In due course our registration materials came in the mail, followed immediately by several expensive trips to Bass Pro Shops, and a general sprinkling of fishing equipment in inappropriate places throughout the house. I didn’t notice quite how overboard we’d gone until my girlfriend (at the time) hopped in my truck, hollered “HEY! OUCH!” loud enough to override the Robert Earl Keen sounds coming through the stereo, and gingerly removed a chartreuse crankbait from her nether regions. At that point I realized “I think we’re good in the lure department.”

She’s long gone, but I’ve still got that crankbait.

I received a friendly call from Mike Millsaps, my boat-owning partner a few days before the tournament and we arranged to pre-fish beforehand. We fished for an afternoon and I realized – “I like this Millsaps guy.” He knew what he was doing and used his equipment like a surgeon, hitting his spots fast and with precision. We ran around the lake, talked fishing a bit and decided on a productive pattern; then arranged to meet at Little River Park before blastoff

The morning of the tournament dawned at the usual time but, due to the pea-soup fog engulfing the lake; we never saw it. Blastoff was delayed an hour or so – a good thing for me since it was 30 degrees on the water and I had forgotten my gloves, but by the time we were all waiting to start it was still freezing cold and the fog had only just begun to lift. Once on the water, Mike looked at me and said “Wwwaayyuull, holler at me when they call out number 15” then, to my surprise, he reached behind him, lifted a motorcycle helmet out of his rod locker, and slid it down over his head – kicking the faceguard shut with a snap of his neck.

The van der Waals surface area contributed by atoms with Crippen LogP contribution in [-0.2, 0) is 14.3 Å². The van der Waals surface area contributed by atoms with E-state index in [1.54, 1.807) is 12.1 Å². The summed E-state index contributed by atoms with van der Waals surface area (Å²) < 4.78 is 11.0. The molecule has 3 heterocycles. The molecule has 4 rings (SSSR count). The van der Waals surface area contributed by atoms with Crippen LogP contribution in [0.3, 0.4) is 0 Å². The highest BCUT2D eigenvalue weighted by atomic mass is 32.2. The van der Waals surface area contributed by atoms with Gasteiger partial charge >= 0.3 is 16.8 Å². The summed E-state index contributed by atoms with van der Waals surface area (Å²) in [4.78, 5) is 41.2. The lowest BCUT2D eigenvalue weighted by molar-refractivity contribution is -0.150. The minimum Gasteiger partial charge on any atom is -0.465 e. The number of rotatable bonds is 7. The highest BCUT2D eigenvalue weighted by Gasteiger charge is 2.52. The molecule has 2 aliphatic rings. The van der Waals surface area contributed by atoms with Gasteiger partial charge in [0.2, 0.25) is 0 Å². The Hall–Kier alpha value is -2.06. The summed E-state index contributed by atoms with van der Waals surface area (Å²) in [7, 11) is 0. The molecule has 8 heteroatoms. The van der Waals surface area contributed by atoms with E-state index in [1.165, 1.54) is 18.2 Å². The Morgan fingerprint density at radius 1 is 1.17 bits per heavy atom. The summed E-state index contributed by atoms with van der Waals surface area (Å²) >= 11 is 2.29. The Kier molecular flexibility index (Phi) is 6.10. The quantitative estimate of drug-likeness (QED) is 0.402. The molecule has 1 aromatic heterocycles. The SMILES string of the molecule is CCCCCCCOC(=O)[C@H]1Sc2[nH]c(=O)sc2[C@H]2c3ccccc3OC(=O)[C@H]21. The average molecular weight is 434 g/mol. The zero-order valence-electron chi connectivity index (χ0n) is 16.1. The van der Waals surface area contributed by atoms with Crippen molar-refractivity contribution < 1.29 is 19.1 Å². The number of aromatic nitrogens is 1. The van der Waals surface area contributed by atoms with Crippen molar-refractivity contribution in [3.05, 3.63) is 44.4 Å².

Not being terribly familiar with fast-boat tournament fishing, I was a bit taken aback, but it was so cold that I just sat down on the padded seat of his Ranger Z19 and stuffed my hands under my knees to stay warm. Mike grinned through his rapidly-fogging lenses and said “hey there fella’ – you better haaawwlld awwn!” then, they called our number.

Friends, the boat ahead of us disappeared into the fog about 200 yards off our bow and when Mike laid the hammer down on that Evinrude Etec 225 all I could think was “I am going to die without ever owning my own boat.” I looked over at Mike, tears streaming out of my eyes, hands numb, and realized: “the fog is so thick, he’s just following the other boat’s bubble trail.” The speedometer said 70mph, my brain said 200mph, and my mouth WOULD have said something too, but the excessive drool whipping out behind the boat in a slobbertrail befitting a Great Dane prevented any timely remarks.

We hit the first wake and my entire body flew up out of the boat, hovered for a second, then came back down sprawled out on the bilge drain. Grinning, Mike slowed in order that I might collect myself, and said “Tawwldd you to hawwld awwn to that there handle little fella’!”

Held on I did, for dear life, and we scalded the topwater of the mud-brown reservoir for another ten minutes to reach our destination.

It was tough on the lake that day and the fish weren’t biting like we had hoped, but we had a ball. We talked about strategy, and baits (most of mine were wrong); Mike showed me some great tips for finesse fishing and rigging (I broke off frequently); we played with rods tried new tackle; we got hung up, and fell over, and stuck the trolling motor on hidden structure. We even caught a fish or two here and there – Mike more than I, but still - it was a huge success.